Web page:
business

Know Thyself

Here's an easy way to get constructive feedback that may save your job in these tough times.

For years, I've been pushing my clients to get a 360-degree evaluation -- that is, asking their boss, co-workers and supervisees for anonymous feedback on their work.

I've also suggested using a 360-degree evaluation as a fast track to personal growth, getting feedback from friends, relatives and romantic partner(s).

But to be candid, few of my clients have responded to my exhortations and -- hypocrisy alert -- neither had I.

An easy evaluation

Because I want to practice what I preach and because -- especially as I get older -- I want to do everything I can to avoid becoming stagnant, I decided to get a 360-degree evaluation.

A new Web site, Checkster.com, makes it easy to get anonymous, work-related feedback. I did a five-minute self-evaluation at the site and then entered the e-mail addresses of eight people from whom I wanted feedback (you can choose from three to eight). They included my six most recent career-coaching clients, plus my editors at Kiplinger.com and U.S. News & World Report.

Checkster.com sent each person an e-mail inviting him or her to give me feedback anonymously, using the five-minute questionnaire. They were given a week to reply.

Five of my six clients responded; neither of my bosses did. Hmmph. (Once three or more people responded, I was notified of who did and didn't respond but was not told which questionnaire corresponded to which person.)

What I learned

My evaluations confirmed a number of positive aspects about me, which I'll refrain from recounting to prevent suspicious readers from thinking that I devised this column as an opportunity to toot my own horn. On the negative side, I got a few useful nuggets:

  • Two of my clients said they wished I were more available between sessions. Now that they mention it, I'm guessing that some of my other clients feel that way, too. So from now on, I will more regularly invite my clients to send me e-mail about their progress and any stumbling blocks. I'll invite my needier clients to e-mail me every day with a rating of their progress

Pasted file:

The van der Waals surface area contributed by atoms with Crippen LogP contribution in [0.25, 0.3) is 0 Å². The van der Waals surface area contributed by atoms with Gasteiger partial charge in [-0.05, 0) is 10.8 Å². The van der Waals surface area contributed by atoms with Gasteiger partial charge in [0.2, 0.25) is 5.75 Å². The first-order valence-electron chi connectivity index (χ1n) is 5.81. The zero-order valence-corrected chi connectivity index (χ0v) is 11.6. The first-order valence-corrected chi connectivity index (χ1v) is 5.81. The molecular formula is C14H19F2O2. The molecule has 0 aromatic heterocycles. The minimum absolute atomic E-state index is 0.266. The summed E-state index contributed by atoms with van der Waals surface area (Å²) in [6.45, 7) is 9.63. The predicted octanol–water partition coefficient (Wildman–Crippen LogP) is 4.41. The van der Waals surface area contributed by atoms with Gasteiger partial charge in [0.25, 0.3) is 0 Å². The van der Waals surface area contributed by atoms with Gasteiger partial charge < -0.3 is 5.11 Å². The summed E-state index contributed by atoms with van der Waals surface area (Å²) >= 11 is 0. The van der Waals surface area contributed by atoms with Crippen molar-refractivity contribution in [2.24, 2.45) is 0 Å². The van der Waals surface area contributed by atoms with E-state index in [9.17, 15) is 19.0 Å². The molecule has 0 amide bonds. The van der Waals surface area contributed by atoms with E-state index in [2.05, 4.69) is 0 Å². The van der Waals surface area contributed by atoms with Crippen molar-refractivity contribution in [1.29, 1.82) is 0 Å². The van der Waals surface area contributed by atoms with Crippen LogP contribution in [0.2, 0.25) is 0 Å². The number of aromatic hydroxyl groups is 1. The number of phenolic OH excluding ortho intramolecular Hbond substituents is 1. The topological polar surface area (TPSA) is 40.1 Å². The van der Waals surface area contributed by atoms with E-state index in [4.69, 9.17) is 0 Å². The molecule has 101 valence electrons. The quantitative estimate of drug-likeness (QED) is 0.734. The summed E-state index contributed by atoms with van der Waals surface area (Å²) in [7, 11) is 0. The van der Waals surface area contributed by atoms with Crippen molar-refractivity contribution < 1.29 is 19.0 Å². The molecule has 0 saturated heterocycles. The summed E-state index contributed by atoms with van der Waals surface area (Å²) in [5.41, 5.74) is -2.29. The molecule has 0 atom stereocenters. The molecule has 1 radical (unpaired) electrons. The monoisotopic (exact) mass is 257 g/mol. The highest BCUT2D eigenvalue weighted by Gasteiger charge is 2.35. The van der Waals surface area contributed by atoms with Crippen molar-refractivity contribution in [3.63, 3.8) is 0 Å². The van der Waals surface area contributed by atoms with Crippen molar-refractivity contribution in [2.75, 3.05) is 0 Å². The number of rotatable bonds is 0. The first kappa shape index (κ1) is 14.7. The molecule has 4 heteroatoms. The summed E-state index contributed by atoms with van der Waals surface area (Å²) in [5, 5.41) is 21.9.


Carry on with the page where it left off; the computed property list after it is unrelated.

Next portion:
.

  • One of my clients wrote, "Because of his enthusiasm/energy, at times I felt that Marty was not fully in tune with someone who may just work more slowly, calmly." Although feedback from a single source should be taken with a grain of salt, that comment rings true. So I will redouble my efforts to modulate my energy level to accommodate my clients' natural style.

  • Another client wrote, "Marty cannot solve all clients' problems, even if they are career-related: Therapy and career counseling are different."

I'm not sure I'll act much on the last one. I know that I can't solve all my clients' psychological problems, and perhaps I should consider referring a few more to therapy. But too often I've seen therapy actually make clients worse. Yes, therapy patients may gain insight into the causes of their problems, but their life is often no better for it.

Yet frequently, in just a few minutes, I'm able to help a client identify irrational beliefs and even the childhood roots of those beliefs that have kept the client stuck. Clients are then able to move forward and implement their action plan.

How to react

The way I responded to the last client's feedback illustrates an important principle. Some people feel the need to act on all feedback, while others reflexively reject all criticism. The sweet spot is to consider feedback and then accept or reject it on its merits.

I understand that you may still be reluctant to do a 360-degree evaluation. You could get bad news or criticism in a tough-to-improve-on area -- for example, being told you're "too intense" or you often "don't get it."

But it's worth the risk. A 360-degree evaluation is arguably the most potent way to become a better professional and usually a better person. And, especially in this lousy economy, it could even save your job. (See A Career Survival Kit for more tips.)

Still unwilling? Here's a second-best solution: Do a self-SWOT. Write down your strengths, weaknesses, opportunities and threats. Now what, if anything, do you want to do differently? More of? Less of?

Marty Nemko (bio) is a career coach and author of Cool Careers for Dummies.

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